Trying a new restaurant can be pretty stressful with three picky kids in tow. I'm happy to report that this venture got an A+. Heck, even the bathroom was nice!

Monday, March 10, 2008

Driving in Circles

I've been putting off this post all year, hoping that I'll master the arcane art of driving in circles. I've actually mastered the art of driving in circles figuratively; I can go nowhere fast as good as anybody. But I'm of course talking about those mini versions of Parisian torture devices, the traffic circle.

New Jersey is supposedly "famous" for its traffic circles, those ingenious interchanges where stopping is merely a suggestion and yield signs reign with all the assertiveness of King Henry III. At one time there were 70 or 80 of them throughout the state; now there are only about 37 according to Wikipedia. There are two main circles in my area: the Flemington Circle on Rt. 31 and the Pennington Circle, also on Rt. 31.

My first encounter with a traffic circle was actually in Europe, probably Paris. I've had to mask that memory for mental health reasons. I was part of the problem, since I hadn't grasped one key rule: those already IN the circle had the right of way. I barreled right in and shrugged off the shrill horns as just the rudeness of the French. Guess I'm lucky to be alive.

I grew to love the wide-laned, easygoing traffic circle in Long Beach, Calif. when it was part of my commute to Torrance. It was like ego snow; you felt like a pro maneuvering through it even though it was just a bunny slope.

Here in New Jersey, these are serious traffic gauntlets. Better know your exit, dude, or you'll be showered with curses, insults and maybe other foreign objects as the smarter folks around you express themselves.

Now I know the basic rules of driving in circles. Wait until it's clear before entering the Zone. Ease in and move to the inside lane if you are not using the next exit. Ease out at your exit when all is clear. Nothing to it. Except when others aren't playing by the same rules. My biggest anxiety is not the guy behind me nibbling on my bumper. It's Racer X right next to me who any second is going to switch to the other side and try to move past. No wonder quivering fools like me stick doggedly to the outside lane. We're trying to get to where we're going without totaling the car, losing our license, or losing our minds.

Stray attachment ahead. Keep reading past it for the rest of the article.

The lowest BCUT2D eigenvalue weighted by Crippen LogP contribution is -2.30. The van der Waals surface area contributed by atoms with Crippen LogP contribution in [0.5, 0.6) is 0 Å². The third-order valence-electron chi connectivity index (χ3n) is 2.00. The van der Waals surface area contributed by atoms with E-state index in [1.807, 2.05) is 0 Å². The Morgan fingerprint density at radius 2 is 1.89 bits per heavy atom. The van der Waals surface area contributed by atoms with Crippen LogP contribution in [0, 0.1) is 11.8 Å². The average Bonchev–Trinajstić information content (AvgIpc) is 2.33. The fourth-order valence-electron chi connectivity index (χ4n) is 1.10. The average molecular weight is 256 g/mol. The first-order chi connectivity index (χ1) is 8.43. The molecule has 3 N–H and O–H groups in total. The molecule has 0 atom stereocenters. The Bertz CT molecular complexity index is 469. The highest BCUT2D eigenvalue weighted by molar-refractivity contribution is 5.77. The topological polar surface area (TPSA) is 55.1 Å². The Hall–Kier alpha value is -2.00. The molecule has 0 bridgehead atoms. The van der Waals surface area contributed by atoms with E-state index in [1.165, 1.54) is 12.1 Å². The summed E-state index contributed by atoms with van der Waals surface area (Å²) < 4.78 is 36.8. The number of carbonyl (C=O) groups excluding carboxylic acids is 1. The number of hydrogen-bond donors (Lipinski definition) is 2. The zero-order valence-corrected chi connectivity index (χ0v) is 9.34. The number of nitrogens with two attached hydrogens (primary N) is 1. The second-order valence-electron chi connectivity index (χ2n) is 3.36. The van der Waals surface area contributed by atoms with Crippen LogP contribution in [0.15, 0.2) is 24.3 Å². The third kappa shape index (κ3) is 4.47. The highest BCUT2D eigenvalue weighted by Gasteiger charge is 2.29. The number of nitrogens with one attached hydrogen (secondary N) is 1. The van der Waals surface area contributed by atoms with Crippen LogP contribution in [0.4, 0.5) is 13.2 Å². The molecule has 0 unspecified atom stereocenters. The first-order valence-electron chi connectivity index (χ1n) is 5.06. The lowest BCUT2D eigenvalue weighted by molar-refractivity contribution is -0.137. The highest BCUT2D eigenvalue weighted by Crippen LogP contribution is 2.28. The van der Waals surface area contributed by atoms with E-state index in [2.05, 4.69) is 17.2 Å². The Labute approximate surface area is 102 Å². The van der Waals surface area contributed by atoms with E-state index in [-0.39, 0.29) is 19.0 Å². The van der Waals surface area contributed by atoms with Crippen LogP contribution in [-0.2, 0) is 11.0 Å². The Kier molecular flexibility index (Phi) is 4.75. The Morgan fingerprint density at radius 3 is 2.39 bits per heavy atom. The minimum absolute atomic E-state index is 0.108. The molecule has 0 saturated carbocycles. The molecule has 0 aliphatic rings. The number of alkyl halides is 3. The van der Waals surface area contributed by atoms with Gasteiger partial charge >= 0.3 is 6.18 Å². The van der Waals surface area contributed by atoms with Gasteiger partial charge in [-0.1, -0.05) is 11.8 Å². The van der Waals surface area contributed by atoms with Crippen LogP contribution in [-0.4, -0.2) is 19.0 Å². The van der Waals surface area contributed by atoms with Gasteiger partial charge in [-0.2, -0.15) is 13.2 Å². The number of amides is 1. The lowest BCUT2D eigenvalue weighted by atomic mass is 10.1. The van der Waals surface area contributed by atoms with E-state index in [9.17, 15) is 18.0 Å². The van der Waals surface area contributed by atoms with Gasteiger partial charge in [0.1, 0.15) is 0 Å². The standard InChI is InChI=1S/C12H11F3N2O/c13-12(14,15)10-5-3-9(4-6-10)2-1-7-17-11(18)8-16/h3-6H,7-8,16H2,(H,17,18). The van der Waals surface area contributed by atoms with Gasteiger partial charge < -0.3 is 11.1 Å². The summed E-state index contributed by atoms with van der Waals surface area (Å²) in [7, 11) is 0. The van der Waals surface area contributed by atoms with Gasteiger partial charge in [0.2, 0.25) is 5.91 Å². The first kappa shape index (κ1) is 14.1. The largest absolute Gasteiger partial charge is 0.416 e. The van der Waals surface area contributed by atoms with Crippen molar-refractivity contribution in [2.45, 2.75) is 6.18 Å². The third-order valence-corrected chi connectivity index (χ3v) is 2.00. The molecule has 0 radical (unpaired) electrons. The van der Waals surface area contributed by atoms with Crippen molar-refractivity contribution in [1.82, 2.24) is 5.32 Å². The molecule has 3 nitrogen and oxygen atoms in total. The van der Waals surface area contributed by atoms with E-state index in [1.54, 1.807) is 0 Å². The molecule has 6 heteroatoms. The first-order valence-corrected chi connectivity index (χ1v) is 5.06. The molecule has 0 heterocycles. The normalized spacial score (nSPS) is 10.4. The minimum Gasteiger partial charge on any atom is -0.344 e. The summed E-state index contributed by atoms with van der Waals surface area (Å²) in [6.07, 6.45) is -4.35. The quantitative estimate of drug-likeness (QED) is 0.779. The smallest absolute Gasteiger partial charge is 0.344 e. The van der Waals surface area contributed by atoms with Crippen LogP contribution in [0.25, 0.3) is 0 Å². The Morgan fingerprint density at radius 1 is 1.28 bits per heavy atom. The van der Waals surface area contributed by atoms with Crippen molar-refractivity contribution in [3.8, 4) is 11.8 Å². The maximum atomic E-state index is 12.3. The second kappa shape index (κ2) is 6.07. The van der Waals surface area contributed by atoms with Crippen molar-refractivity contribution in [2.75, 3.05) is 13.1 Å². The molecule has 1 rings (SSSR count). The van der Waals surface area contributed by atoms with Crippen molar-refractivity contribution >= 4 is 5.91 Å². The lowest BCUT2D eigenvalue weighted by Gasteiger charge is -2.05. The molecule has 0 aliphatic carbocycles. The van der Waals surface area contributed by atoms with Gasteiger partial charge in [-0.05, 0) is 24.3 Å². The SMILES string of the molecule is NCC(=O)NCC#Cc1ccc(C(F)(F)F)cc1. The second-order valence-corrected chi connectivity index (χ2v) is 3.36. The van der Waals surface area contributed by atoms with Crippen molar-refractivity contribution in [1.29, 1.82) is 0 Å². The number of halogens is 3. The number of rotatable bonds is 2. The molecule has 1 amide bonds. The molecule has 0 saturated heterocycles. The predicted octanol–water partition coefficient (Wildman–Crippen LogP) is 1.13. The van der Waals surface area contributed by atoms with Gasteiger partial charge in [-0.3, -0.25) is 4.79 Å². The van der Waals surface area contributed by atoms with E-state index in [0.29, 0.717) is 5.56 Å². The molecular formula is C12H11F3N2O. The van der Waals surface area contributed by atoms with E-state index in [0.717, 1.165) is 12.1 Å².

New Jersey drivers are very skilled; they have to be. The skill, though, has created an unfortunate byproduct--disdain for others who don't think, react or accelerate like they do.

We need to give each other a break and a brake in those circles. After all, it's kinda social in there. I'd wave but I can't pry my fingers off the steering wheel.

Friday, February 15, 2008

Snow Days

I'm trying hard to recall the sweaty days of summer. Remember, waking up to the drone of the air conditioner? Remember, avoiding the Easy Bake attic at all costs? Remember, silently blessing the neighbors for their swimming pool and their open-door policy? I banked up all of those memories to get me through the winter and up until now they've been pretty effective. Until Tuesday, when the snow from the barn roof slid off in one slushy sheet, missing my head by a few inches.

Everyone's telling us this is a very mild winter, for which I am grateful. Still, it's cold. Californians are very familiar with snow of course; it snows a lot in the Sierras. Tahoe and Big Bear have some of the greatest skiing in the country. But the vast majority of us don't live with it; we just visit it. Big difference.

The snow didn't last very long. A nice long rainshower melted it into chains of street puddles and a quagmire in the backyard. If we're going to put up with snow at least let's get a serious storm that puts a few inches down. Give us a Snow Day, which for some reason my daughters are obsessed with. Let us walk outside with our snow clothes and our plastic saucers, so we can sled down the slopes at the cemetery across the street.

Then it can be spring.